Livingstone Undergraduate Research Award in Creative Works and Media Production
Case Study on the use of Pedal in Bach’s Fugue no. 17 in Ab Major BVW 1
View Morgan’s project online
In my project, Case Study on the use of Pedal in Bach’s Fugue no. 17 in Ab Major BVW 1, I make use of various texts and six different recordings to make conclusions on when and where to use the pedal in Bach’s music on the piano. The recordings range from 1965–2000. Four of the recordings are performed on the modern piano, and two of the recordings are performed on instruments other than the piano (organ and harpsichord specifically) to compare their sonic differences and similarities, in hopes to conclude the most musically effective way to perform Bach on the piano and how to use the pedal to exact this interpretation.
What is your major and expected year of graduation?
Composition and Piano Performance double major, 2022
What inspired you to pursue your project?
I am very fortunate to have piano students of my own, many of whom I teach the music of Bach. In the past, I have instructed them on how to use the pedal when playing Bach’s music, but without any solid evidence behind my decisions. In completing this project, I have tweaked, solidified, and proved my own beliefs so I can pass the ideals in interpretation down to my students with confidence and supported answers to their questions.
What does winning this award mean to you?
Winning a Livingstone Undergraduate Research Award means so much to me for so many reasons. Not only does it recognize the hard work I have done, but it also encourages me to do more and continue down my path as a music theorist and a musician in general. Writings and publications are one of the only ways that our ideas and beliefs will be passed down, which is why it is so important to me that I feel encouraged to continue writing and publishing projects such as this one.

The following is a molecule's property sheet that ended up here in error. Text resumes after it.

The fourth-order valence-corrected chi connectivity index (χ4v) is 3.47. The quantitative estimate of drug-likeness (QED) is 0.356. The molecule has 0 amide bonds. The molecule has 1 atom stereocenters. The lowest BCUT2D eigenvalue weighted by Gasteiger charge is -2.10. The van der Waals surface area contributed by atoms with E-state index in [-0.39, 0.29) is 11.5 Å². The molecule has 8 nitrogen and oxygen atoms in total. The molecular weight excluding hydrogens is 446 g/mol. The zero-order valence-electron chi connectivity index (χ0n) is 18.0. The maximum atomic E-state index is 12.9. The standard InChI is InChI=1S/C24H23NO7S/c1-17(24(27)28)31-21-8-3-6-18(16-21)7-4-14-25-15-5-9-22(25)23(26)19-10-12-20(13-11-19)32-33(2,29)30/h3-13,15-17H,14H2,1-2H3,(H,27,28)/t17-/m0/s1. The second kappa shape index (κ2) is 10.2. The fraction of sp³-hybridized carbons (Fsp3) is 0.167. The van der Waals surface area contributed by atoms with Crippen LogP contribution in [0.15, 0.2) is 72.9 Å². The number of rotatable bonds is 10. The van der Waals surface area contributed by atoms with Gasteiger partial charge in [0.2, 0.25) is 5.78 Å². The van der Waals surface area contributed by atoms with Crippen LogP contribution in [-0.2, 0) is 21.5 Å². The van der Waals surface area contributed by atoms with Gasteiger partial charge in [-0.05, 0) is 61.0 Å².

How did the Libraries support your research?
The Libraries supported my research in the form of texts that were available to me. Comparatively speaking, if I did not have these resources, I am not sure where I would have started my research. Using the online databases and the physical resources in Charles Library enabled me to easily find reliable texts and delve deep into my research. The texts I used in my research also served me to modify my previous beliefs on the subject I chose, refine my thesis, and move forward with proof and backup evidence for my claims.
Morgan Moss’s paper on Johann Sebastian Bach’s Fugue in A-flat major, BWV 862, originated in my writing-intensive course “Historical Performance Practices, 1700–1950.” As a pianist, she took a personal interest in the various approaches to playing Bach’s music on an instrument that didn’t exist when he wrote this fugue. Although comparing recorded performances of the same work is not without its challenges, Morgan approached the task with sensitivity and insight. I was not surprised when her paper turned out well, as she was closely engaged with the course material and her draft was already strong. But I was impressed with how she responded to feedback by collecting additional evidence, strengthening her arguments, and polishing her writing.
—Steven D. Zohn, Laura H. Carnell Professor, Boyer College of Music and Dance
This award is generously sponsored by John H. Livingstone, SBM ’49.